- A utility entrance leads to the garage for dumping buckets of earth into a custom trailer.
- Knowing the correct on/off pattern for a series of 12 switches would trigger a four-inch concrete wall to retract, revealing a subterranean maze of rooms.
- There’s no furniture, but the main room is spacious, cool and fully lit.
- If it looks like a door, it probably isn’t one. Builder Kenley Snyder’s sense of humour is evident in his quirky choices for concealing passageways behind bookshelves, and the small signs he propped up randomly — one of which reads: “Reality is only for those who lack imagination.”
- A dramatic ‘bathroom cupboard’ entrance makes a big impression on first-time visitors.
- A third exit connects the opposite end of the shelter to the family’s laundry room/pantry.
- Kenley always sidestepped questions about the contents of the safe installed on this level.
- A display of fossils Kenley dug up during the excavation process are the highlight on this level.
- This level included an office where Kenley often took advantage of the tomb-like silence to grade his students’ papers.
- The naturally refrigerated lowest level is perfect for storing grain.
Descending on hands and knees down a hidden passageway toward a bright light sounds more like a near-death experience than an evening dinner party at a professor’s house.
As I tried to hold claustrophobic panic at bay I concentrated on the pay-off at the other end of the tunnel. Floor after floor of secret, bomb-proof living space, engineered and built by one dedicated (some would say obsessed) man. Like hundreds of Trinity Western University (TWU) students before us, our group would get a hair-raising tour that would put our own doubts about the fabled bomb shelter to rest.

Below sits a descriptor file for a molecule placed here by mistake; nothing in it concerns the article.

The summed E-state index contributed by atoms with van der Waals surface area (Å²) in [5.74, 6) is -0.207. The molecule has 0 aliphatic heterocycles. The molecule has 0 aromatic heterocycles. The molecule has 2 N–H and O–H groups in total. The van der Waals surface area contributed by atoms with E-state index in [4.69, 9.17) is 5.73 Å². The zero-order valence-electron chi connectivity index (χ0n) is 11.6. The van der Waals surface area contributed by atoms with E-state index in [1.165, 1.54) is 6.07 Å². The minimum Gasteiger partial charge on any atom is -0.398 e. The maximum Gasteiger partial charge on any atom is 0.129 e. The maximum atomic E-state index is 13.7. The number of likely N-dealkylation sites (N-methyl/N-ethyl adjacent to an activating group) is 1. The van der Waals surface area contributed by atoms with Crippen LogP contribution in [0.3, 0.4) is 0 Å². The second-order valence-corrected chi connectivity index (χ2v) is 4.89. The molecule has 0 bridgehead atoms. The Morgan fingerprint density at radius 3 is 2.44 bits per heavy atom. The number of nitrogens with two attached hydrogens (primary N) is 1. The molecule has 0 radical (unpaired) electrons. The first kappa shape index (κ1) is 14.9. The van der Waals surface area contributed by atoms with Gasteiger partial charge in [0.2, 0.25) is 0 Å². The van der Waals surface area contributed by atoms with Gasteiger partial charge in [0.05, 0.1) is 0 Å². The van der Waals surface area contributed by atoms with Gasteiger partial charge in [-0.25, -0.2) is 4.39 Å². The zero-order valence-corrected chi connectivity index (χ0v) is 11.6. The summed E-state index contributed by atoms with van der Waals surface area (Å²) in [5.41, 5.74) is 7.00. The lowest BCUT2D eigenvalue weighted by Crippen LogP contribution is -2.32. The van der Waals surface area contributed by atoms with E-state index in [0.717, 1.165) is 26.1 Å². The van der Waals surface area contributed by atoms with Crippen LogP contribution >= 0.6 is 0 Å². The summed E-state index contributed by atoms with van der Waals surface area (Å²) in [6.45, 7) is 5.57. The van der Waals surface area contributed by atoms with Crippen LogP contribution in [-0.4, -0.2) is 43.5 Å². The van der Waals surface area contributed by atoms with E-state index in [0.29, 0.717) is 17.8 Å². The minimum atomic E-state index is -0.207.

The whole experience was like a kid’s first trip to Disneyland overwhelming, exhilarating, and little hard to contextualize. Standing four storeys under a house listening to a staid university professor tell the tale of how he once passed out while painting his bomb shelter with the same stuff they use to cover the insides of nuclear reactors will do that to you.
The fable of former TWU business professor Kenley Snyder and the mammoth fallout shelter he single-handedly built beneath his Blaine, Washington rancher is the grand-daddy of all ‘you-have-to-see-it-to-believe-it’ stories.
Kenley passed away in the spring of 1999, but the legend of the legally blind professor and his crowning achievement now a well-documented, bona-fide fact ensures him a unique place in North American lore. It has also earned him a type of quizzical respect among those who witnessed, first-hand, the character traits that drove him to complete such a complex, daunting, and often solitary, task.